• Development Speed: When done well, it can actually be faster to build a reusable component than a prototype. The more complex a component is, the more important it is to be clear in your own mind about the purpose, place, and flow of your visualization logic. With an appropriate component lifecycle pattern, you can more finely break down the common functional tasks it takes to render a visualization, which will make it easier to modify and extend your component as you will be able to more quickly drill into a functional area of your code knowing where to look.

I realize that, when you read all of what I describe above about building reusable components, nothing about this seems fast or easy compared to copying and pasting code snippets, but bear with me and let explain further.

When I first started working with D3.js one of the things I loved were ALL of the great examples I could find online with the accompanying source code. I would have an idea for a visualization and then hunt across the web for various examples that embodied one or more features or techniques I wanted to employ. I would grab this sample code and start merging it together into a functional but Frankenstein-like hairball of code. As I would iterate on the design/functionality, I would refactor the code as needed, trying to make it easier to understand and work on. But inevitably, as the prototype evolved, the code would become more fractured and brittle — never really following a consistent workflow. If it was deemed that the prototype was something to be used in production code I would then have to go through and have to refactor the code to follow more accepted coding best practices. I did this for several years. 🙁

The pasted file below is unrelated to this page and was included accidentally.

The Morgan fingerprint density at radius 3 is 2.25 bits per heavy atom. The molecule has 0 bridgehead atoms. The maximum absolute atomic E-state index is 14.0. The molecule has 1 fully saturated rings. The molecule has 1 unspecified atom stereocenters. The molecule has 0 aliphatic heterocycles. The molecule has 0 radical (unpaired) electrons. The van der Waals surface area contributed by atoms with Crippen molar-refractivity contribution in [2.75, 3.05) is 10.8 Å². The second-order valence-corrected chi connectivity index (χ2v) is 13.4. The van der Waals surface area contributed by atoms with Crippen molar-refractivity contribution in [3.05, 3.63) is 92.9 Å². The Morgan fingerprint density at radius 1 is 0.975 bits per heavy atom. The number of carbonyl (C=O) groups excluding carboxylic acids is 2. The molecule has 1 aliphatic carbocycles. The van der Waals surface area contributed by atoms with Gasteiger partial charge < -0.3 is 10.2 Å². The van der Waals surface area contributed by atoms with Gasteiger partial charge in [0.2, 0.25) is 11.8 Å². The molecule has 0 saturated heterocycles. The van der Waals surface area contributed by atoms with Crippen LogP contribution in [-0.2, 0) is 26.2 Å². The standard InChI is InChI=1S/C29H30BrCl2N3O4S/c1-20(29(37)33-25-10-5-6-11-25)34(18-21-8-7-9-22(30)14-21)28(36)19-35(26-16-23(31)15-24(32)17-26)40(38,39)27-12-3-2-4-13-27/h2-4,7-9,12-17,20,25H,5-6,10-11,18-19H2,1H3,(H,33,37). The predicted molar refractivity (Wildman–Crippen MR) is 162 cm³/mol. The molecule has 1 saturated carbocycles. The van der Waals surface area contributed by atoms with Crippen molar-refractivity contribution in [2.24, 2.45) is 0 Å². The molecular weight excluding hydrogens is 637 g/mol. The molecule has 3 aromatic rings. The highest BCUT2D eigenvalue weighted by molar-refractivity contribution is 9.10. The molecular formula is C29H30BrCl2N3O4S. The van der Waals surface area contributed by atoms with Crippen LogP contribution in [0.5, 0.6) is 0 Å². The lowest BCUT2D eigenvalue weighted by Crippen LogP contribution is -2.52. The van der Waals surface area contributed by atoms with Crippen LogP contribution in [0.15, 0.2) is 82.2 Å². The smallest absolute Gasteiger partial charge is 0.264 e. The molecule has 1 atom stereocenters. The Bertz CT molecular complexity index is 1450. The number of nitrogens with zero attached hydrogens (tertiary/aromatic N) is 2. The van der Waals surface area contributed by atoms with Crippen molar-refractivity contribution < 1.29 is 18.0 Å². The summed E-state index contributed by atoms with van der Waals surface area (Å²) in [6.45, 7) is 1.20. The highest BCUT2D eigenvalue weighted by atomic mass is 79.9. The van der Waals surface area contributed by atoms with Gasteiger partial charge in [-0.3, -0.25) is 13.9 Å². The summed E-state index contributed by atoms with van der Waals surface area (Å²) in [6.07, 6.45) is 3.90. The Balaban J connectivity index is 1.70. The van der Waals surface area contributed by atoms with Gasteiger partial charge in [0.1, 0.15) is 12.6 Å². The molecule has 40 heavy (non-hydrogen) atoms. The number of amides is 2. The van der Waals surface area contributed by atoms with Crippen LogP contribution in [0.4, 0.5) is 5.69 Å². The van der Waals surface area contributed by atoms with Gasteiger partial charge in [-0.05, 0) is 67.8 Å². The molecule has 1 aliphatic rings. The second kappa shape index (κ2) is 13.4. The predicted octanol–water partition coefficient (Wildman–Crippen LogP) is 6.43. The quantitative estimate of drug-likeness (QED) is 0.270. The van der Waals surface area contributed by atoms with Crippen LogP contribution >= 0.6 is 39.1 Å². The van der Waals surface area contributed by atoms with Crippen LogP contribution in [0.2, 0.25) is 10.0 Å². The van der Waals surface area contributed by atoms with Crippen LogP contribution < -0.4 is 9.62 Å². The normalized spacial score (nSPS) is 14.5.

Sometimes when I would get a new project and want to implement something similar to a prototype I had built a year or two prior I would then grab that prototype code — but it looked foreign to me. After spending 30 years programming in dozens of languages and various platforms I have written literally millions of lines of code and trying to remember the intricate details of a one-off prototype from a couple of years prior was challenging to say the least. So I was forced to learn it all over again… not good, and definitely not fast. There had to be a better way.

A few years prior I had written an open source data visualization component framework for Adobe Flex ( Axiiswas nowhere near as robust or powerful as D3, but it served its purpose and was a great exercise in building a component framework. I also learned a lot about what I did and didn’t like about working within proprietary frameworks.